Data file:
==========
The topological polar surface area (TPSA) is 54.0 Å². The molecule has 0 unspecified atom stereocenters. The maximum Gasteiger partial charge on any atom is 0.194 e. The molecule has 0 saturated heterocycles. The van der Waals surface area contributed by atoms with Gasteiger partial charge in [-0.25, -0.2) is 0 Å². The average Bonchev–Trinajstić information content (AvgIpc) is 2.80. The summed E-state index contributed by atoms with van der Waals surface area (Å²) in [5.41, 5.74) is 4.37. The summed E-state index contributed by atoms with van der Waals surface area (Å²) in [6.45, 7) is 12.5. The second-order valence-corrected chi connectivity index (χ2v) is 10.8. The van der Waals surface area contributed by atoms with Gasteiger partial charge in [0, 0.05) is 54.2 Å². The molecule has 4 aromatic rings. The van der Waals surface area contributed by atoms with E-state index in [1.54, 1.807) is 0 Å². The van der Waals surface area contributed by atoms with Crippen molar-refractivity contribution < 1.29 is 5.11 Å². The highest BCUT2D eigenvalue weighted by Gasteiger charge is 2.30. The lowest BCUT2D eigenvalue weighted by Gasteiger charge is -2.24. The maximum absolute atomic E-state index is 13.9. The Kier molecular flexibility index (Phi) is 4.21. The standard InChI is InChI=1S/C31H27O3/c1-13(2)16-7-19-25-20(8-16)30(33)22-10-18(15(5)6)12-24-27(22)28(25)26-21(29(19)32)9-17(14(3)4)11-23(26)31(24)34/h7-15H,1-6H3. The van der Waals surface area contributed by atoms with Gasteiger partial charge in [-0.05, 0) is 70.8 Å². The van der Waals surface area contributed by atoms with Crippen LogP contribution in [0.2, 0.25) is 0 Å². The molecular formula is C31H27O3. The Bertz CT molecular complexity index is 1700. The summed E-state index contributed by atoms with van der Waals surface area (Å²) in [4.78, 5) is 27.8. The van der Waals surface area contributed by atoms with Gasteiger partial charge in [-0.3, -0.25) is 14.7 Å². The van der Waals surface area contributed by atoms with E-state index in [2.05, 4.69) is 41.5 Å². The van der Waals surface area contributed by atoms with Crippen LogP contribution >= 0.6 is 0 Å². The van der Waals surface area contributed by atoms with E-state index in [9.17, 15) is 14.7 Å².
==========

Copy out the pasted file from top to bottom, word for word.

The topological polar surface area (TPSA) is 54.0 Å². The molecule has 0 unspecified atom stereocenters. The maximum Gasteiger partial charge on any atom is 0.194 e. The molecule has 0 saturated heterocycles. The van der Waals surface area contributed by atoms with Gasteiger partial charge in [-0.25, -0.2) is 0 Å². The average Bonchev–Trinajstić information content (AvgIpc) is 2.80. The summed E-state index contributed by atoms with van der Waals surface area (Å²) in [5.41, 5.74) is 4.37. The summed E-state index contributed by atoms with van der Waals surface area (Å²) in [6.45, 7) is 12.5. The second-order valence-corrected chi connectivity index (χ2v) is 10.8. The van der Waals surface area contributed by atoms with Gasteiger partial charge in [0, 0.05) is 54.2 Å². The molecule has 4 aromatic rings. The van der Waals surface area contributed by atoms with E-state index in [1.54, 1.807) is 0 Å². The van der Waals surface area contributed by atoms with Crippen molar-refractivity contribution < 1.29 is 5.11 Å². The highest BCUT2D eigenvalue weighted by Gasteiger charge is 2.30. The lowest BCUT2D eigenvalue weighted by Gasteiger charge is -2.24. The maximum absolute atomic E-state index is 13.9. The Kier molecular flexibility index (Phi) is 4.21. The standard InChI is InChI=1S/C31H27O3/c1-13(2)16-7-19-25-20(8-16)30(33)22-10-18(15(5)6)12-24-27(22)28(25)26-21(29(19)32)9-17(14(3)4)11-23(26)31(24)34/h7-15H,1-6H3. The van der Waals surface area contributed by atoms with Gasteiger partial charge in [-0.05, 0) is 70.8 Å². The van der Waals surface area contributed by atoms with Crippen LogP contribution in [0.2, 0.25) is 0 Å². The molecular formula is C31H27O3. The Bertz CT molecular complexity index is 1700. The summed E-state index contributed by atoms with van der Waals surface area (Å²) in [4.78, 5) is 27.8. The van der Waals surface area contributed by atoms with Gasteiger partial charge in [-0.3, -0.25) is 14.7 Å². The van der Waals surface area contributed by atoms with E-state index in [2.05, 4.69) is 41.5 Å². The van der Waals surface area contributed by atoms with Crippen LogP contribution >= 0.6 is 0 Å². The van der Waals surface area contributed by atoms with E-state index in [9.17, 15) is 14.7 Å².